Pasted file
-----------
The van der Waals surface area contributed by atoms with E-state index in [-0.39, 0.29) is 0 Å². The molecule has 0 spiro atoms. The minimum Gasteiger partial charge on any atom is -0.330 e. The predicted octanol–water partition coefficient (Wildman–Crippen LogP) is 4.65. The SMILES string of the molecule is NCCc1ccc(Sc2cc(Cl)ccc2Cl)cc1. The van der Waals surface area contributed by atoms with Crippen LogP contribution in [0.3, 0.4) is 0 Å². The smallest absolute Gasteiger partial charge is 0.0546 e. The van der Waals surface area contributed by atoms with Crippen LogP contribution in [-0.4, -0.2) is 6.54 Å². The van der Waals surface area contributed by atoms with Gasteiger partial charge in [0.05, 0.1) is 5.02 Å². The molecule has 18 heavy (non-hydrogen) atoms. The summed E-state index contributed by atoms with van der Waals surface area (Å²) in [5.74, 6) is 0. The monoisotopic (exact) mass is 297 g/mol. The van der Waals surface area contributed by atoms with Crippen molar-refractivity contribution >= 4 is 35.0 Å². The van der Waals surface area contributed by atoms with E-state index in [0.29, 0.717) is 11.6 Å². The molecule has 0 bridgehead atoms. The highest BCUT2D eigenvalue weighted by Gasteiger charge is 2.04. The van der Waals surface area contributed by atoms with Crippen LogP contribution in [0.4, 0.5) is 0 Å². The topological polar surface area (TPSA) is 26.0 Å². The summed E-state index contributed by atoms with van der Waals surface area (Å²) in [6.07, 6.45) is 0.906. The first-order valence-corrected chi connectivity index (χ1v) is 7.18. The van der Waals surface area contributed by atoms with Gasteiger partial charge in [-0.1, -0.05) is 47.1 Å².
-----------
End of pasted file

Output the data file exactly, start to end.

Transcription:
The van der Waals surface area contributed by atoms with E-state index in [-0.39, 0.29) is 0 Å². The molecule has 0 spiro atoms. The minimum Gasteiger partial charge on any atom is -0.330 e. The predicted octanol–water partition coefficient (Wildman–Crippen LogP) is 4.65. The SMILES string of the molecule is NCCc1ccc(Sc2cc(Cl)ccc2Cl)cc1. The van der Waals surface area contributed by atoms with Crippen LogP contribution in [0.3, 0.4) is 0 Å². The smallest absolute Gasteiger partial charge is 0.0546 e. The van der Waals surface area contributed by atoms with Crippen LogP contribution in [-0.4, -0.2) is 6.54 Å². The van der Waals surface area contributed by atoms with Gasteiger partial charge in [0.05, 0.1) is 5.02 Å². The molecule has 18 heavy (non-hydrogen) atoms. The summed E-state index contributed by atoms with van der Waals surface area (Å²) in [5.74, 6) is 0. The monoisotopic (exact) mass is 297 g/mol. The van der Waals surface area contributed by atoms with Crippen molar-refractivity contribution >= 4 is 35.0 Å². The van der Waals surface area contributed by atoms with E-state index in [0.29, 0.717) is 11.6 Å². The molecule has 0 bridgehead atoms. The highest BCUT2D eigenvalue weighted by Gasteiger charge is 2.04. The van der Waals surface area contributed by atoms with Crippen LogP contribution in [0.4, 0.5) is 0 Å². The topological polar surface area (TPSA) is 26.0 Å². The summed E-state index contributed by atoms with van der Waals surface area (Å²) in [6.07, 6.45) is 0.906. The first-order valence-corrected chi connectivity index (χ1v) is 7.18. The van der Waals surface area contributed by atoms with Gasteiger partial charge in [-0.1, -0.05) is 47.1 Å².